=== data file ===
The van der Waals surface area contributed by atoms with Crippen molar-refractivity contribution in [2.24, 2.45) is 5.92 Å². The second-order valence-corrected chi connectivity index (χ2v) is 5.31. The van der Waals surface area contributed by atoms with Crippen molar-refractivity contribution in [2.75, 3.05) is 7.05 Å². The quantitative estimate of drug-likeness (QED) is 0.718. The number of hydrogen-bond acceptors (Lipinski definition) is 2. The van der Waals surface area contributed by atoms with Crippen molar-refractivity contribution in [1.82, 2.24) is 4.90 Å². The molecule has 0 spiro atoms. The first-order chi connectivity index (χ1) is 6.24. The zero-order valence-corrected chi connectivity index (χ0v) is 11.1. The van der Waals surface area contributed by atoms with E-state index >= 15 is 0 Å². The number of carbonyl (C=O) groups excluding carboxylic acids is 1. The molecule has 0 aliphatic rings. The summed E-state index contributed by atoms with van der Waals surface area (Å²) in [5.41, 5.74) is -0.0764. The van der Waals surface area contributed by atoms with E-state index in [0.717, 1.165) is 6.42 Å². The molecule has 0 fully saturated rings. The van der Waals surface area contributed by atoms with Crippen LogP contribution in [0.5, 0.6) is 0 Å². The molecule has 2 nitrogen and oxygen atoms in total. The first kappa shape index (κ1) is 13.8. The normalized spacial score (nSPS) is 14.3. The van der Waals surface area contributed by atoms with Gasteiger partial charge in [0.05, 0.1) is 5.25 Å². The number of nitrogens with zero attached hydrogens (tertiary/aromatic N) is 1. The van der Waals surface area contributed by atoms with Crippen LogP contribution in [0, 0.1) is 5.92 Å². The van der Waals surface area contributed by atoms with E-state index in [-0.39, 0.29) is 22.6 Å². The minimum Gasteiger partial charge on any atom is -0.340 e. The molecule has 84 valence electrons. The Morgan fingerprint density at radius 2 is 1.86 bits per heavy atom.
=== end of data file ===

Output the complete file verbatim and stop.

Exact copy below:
The van der Waals surface area contributed by atoms with Crippen molar-refractivity contribution in [2.24, 2.45) is 5.92 Å². The second-order valence-corrected chi connectivity index (χ2v) is 5.31. The van der Waals surface area contributed by atoms with Crippen molar-refractivity contribution in [2.75, 3.05) is 7.05 Å². The quantitative estimate of drug-likeness (QED) is 0.718. The number of hydrogen-bond acceptors (Lipinski definition) is 2. The van der Waals surface area contributed by atoms with Crippen molar-refractivity contribution in [1.82, 2.24) is 4.90 Å². The molecule has 0 spiro atoms. The first-order chi connectivity index (χ1) is 6.24. The zero-order valence-corrected chi connectivity index (χ0v) is 11.1. The van der Waals surface area contributed by atoms with E-state index >= 15 is 0 Å². The number of carbonyl (C=O) groups excluding carboxylic acids is 1. The molecule has 0 aliphatic rings. The summed E-state index contributed by atoms with van der Waals surface area (Å²) in [5.41, 5.74) is -0.0764. The van der Waals surface area contributed by atoms with E-state index in [0.717, 1.165) is 6.42 Å². The molecule has 0 fully saturated rings. The van der Waals surface area contributed by atoms with Crippen LogP contribution in [0.5, 0.6) is 0 Å². The molecule has 2 nitrogen and oxygen atoms in total. The first kappa shape index (κ1) is 13.8. The normalized spacial score (nSPS) is 14.3. The van der Waals surface area contributed by atoms with Gasteiger partial charge in [0.05, 0.1) is 5.25 Å². The number of nitrogens with zero attached hydrogens (tertiary/aromatic N) is 1. The van der Waals surface area contributed by atoms with Crippen LogP contribution in [0, 0.1) is 5.92 Å². The van der Waals surface area contributed by atoms with E-state index in [-0.39, 0.29) is 22.6 Å². The minimum Gasteiger partial charge on any atom is -0.340 e. The molecule has 84 valence electrons. The Morgan fingerprint density at radius 2 is 1.86 bits per heavy atom.